How to Manage to Make a Difference

make a difference

Make a Difference

If you’re a new manager, you may find yourself in unfamiliar territory faster than you can imagine. How do you handle the gossiping employee? Or the top performer about to jump ship? How do you develop a high-performance team?

Larry Sternberg and Kim Turnage have literally packed numerous tips, strategies, tools and techniques for managers into the pages of their new book, Managing to Make a Difference: How to Engage, Retain, & Develop Talent for Maximum Performance. I recently spoke with Larry about their new work.



Why Employee Orientation is All Wrong

Your book starts out saying that we have employee orientation all wrong. We too often start with scare tactics and explaining what will result in termination. What does this do to new employees?

Frankly, the gratuitous negativity turns people off. The new employer is building the case for termination on day one! Also, it’s just plain boring. Negative and boring are not strategies to increase engagement and positivity about starting a new job.

You might say that these kinds of statements are necessary in our litigious society. We happen to disagree with that point of view. But even if we were to agree that they are necessary, they diminish your efforts to engage and retain people.

Imagine you’re dating someone, and you start a discussion about being exclusive and moving in together. The other person replies, “I’d love to do that! But first I want to make sure you understand the reasons I might decide to end this relationship.” How would that make you feel?


Go Ahead: Get Close to Your Team

I loved your advice on getting close to people. I’ve long advocated this. What are the benefits of getting close to people at work?

When you cultivate close, positive relationships with your employees (and among your employees), every employee spends his day with people he really likes and cares about. This increases job satisfaction, engagement and morale. Teamwork improves because employees are more likely to go the extra mile for people they care about. When problems occur, employees with good relationships will resolve them more easily. A leader who has close relationships with her employees can exert more influence on them without using her power. For instance, when she asks for extra effort, they’re more likely to give it.



Talk about the importance of setting expectations.

Experiments have established that the expectations of a leader have a powerful impact on the performance of a team. Simply put, people will live up or down to the expectations of a leader. For instance, teachers who think that girls tend not to excel at math and science produce fewer girls who are interested in math and science. Leaders who expect their employees to be extraordinarily hard working, productive and positive get more of that from their people.

The key is that the expectations must be based on the leader’s sincere belief in the potential of their people. It is a truly fortunate individual who has a leader, mentor or coach who passionately believes in his potential to excel. When the expectations emanate from that place, the leader can change lives.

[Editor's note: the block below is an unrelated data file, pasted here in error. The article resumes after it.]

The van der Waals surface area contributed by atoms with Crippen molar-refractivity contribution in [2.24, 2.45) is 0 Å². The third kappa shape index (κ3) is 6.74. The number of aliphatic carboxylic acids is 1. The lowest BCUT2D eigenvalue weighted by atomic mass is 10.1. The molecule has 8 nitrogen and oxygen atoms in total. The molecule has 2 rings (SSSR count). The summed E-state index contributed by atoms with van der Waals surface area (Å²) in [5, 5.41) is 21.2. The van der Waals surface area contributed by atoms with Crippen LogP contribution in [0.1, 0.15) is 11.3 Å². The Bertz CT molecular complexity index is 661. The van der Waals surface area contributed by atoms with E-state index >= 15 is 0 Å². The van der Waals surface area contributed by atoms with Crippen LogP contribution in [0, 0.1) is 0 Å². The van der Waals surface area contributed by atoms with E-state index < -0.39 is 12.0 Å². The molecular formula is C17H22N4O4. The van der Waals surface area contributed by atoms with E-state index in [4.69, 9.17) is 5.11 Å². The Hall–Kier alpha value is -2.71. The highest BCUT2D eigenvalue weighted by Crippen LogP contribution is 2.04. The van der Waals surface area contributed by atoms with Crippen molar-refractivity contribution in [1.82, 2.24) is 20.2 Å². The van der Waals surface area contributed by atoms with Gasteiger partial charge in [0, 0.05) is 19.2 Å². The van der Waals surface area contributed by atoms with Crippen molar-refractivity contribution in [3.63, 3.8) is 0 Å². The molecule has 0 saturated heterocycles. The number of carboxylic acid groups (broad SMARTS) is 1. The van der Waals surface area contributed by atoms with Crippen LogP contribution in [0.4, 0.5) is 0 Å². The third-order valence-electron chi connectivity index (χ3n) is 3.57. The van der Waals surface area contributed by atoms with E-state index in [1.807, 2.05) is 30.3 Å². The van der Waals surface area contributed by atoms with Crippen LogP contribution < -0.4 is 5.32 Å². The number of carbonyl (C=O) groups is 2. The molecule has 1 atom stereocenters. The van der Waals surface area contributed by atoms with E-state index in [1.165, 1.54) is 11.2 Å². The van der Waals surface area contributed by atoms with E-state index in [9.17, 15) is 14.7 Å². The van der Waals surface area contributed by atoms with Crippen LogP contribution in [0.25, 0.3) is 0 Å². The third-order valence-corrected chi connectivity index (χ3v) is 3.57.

Create a Sense of Urgency

Creating a sense of urgency: Why is this important? How do you create it?

A person’s sense of urgency reveals what and who is important to her. If an employee has a need, the greater a leader’s sense of urgency to meet that need, the more important that employee feels. I once worked for a company president who always interrupted whatever he was doing to take his wife’s call. He had a remarkable sense of urgency to make himself available to his wife.

Managing to Make a DifferenceEvery person has a sense of urgency about the things that are important to him. When you think that someone doesn’t have any sense of urgency, it is almost certain that the problem is one of focus. That person doesn’t have a sense of urgency about something that’s important to you. You probably don’t need to create a sense of urgency. Instead, you need to direct a person’s sense of urgency to focus on the “right” priorities.

You must teach your employees what the right priorities are according to your organization’s values. For instance, when I worked for The Ritz-Carlton Hotel Company, one of our standards was that when a guest asked for directions to some location inside the hotel (like the men’s room), we would escort the guest rather than just give verbal directions. On one occasion I was 30 minutes late to a meeting because numerous guests kept asking me directions. According to our company values, my urgency about escorting guests trumped my urgency to get to the meeting on time.

There are numerous occasions in which you assign a task or a project to an employee, but you don’t know what’s legitimately competing for that person’s time and attention. In those situations, you should ask when the employee can complete the assignment, given the other things on her plate. If you need it completed faster than that, you should inquire about her other assignments so you can help her adjust her priorities so her sense of urgency is directed at the right things.